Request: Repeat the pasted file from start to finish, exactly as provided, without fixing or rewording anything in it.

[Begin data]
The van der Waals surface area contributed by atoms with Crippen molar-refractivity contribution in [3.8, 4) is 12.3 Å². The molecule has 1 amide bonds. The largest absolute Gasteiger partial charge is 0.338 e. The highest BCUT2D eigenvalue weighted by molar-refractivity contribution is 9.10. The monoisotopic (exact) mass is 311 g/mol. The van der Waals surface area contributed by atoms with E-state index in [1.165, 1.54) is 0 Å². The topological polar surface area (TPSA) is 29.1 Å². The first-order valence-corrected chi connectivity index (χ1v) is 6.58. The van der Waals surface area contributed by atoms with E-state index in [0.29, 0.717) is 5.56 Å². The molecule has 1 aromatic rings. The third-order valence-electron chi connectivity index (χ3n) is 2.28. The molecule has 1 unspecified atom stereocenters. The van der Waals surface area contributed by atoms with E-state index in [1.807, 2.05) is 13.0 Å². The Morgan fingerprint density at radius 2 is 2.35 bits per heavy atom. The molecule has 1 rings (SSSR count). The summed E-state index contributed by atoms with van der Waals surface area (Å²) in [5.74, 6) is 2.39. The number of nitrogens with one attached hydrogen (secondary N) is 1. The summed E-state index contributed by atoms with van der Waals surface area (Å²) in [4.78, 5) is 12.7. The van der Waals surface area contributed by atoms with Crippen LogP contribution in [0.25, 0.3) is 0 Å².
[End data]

The van der Waals surface area contributed by atoms with Crippen molar-refractivity contribution in [3.8, 4) is 12.3 Å². The molecule has 1 amide bonds. The largest absolute Gasteiger partial charge is 0.338 e. The highest BCUT2D eigenvalue weighted by molar-refractivity contribution is 9.10. The monoisotopic (exact) mass is 311 g/mol. The van der Waals surface area contributed by atoms with E-state index in [1.165, 1.54) is 0 Å². The topological polar surface area (TPSA) is 29.1 Å². The first-order valence-corrected chi connectivity index (χ1v) is 6.58. The van der Waals surface area contributed by atoms with E-state index in [0.29, 0.717) is 5.56 Å². The molecule has 1 aromatic rings. The third-order valence-electron chi connectivity index (χ3n) is 2.28. The molecule has 1 unspecified atom stereocenters. The van der Waals surface area contributed by atoms with E-state index in [1.807, 2.05) is 13.0 Å². The Morgan fingerprint density at radius 2 is 2.35 bits per heavy atom. The molecule has 1 rings (SSSR count). The summed E-state index contributed by atoms with van der Waals surface area (Å²) in [5.74, 6) is 2.39. The number of nitrogens with one attached hydrogen (secondary N) is 1. The summed E-state index contributed by atoms with van der Waals surface area (Å²) in [4.78, 5) is 12.7. The van der Waals surface area contributed by atoms with Crippen LogP contribution in [0.25, 0.3) is 0 Å².